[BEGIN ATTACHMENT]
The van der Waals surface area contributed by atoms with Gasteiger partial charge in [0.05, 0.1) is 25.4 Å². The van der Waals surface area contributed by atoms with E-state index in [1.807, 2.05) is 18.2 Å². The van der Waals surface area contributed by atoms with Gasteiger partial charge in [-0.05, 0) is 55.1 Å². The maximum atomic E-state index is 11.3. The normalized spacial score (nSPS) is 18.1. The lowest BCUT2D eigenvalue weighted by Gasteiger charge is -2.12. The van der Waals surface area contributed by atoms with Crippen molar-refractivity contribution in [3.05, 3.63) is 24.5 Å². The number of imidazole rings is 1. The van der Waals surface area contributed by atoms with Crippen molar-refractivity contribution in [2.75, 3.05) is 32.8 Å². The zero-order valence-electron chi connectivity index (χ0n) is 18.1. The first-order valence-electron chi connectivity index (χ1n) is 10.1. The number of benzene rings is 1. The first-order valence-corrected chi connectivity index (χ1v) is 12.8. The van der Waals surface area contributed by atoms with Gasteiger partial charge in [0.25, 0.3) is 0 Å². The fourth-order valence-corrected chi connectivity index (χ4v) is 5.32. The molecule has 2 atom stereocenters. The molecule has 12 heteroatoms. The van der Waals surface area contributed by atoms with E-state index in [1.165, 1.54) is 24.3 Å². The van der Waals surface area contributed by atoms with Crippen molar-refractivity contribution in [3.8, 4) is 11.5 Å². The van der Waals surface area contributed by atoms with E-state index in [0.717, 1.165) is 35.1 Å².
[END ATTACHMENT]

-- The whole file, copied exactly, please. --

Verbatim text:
The van der Waals surface area contributed by atoms with Gasteiger partial charge in [0.05, 0.1) is 25.4 Å². The van der Waals surface area contributed by atoms with E-state index in [1.807, 2.05) is 18.2 Å². The van der Waals surface area contributed by atoms with Gasteiger partial charge in [-0.05, 0) is 55.1 Å². The maximum atomic E-state index is 11.3. The normalized spacial score (nSPS) is 18.1. The lowest BCUT2D eigenvalue weighted by Gasteiger charge is -2.12. The van der Waals surface area contributed by atoms with Crippen molar-refractivity contribution in [3.05, 3.63) is 24.5 Å². The number of imidazole rings is 1. The van der Waals surface area contributed by atoms with Crippen molar-refractivity contribution in [2.75, 3.05) is 32.8 Å². The zero-order valence-electron chi connectivity index (χ0n) is 18.1. The first-order valence-electron chi connectivity index (χ1n) is 10.1. The number of benzene rings is 1. The first-order valence-corrected chi connectivity index (χ1v) is 12.8. The van der Waals surface area contributed by atoms with Gasteiger partial charge in [0.25, 0.3) is 0 Å². The fourth-order valence-corrected chi connectivity index (χ4v) is 5.32. The molecule has 2 atom stereocenters. The molecule has 12 heteroatoms. The van der Waals surface area contributed by atoms with E-state index in [1.165, 1.54) is 24.3 Å². The van der Waals surface area contributed by atoms with Crippen molar-refractivity contribution in [3.8, 4) is 11.5 Å². The van der Waals surface area contributed by atoms with E-state index in [0.717, 1.165) is 35.1 Å².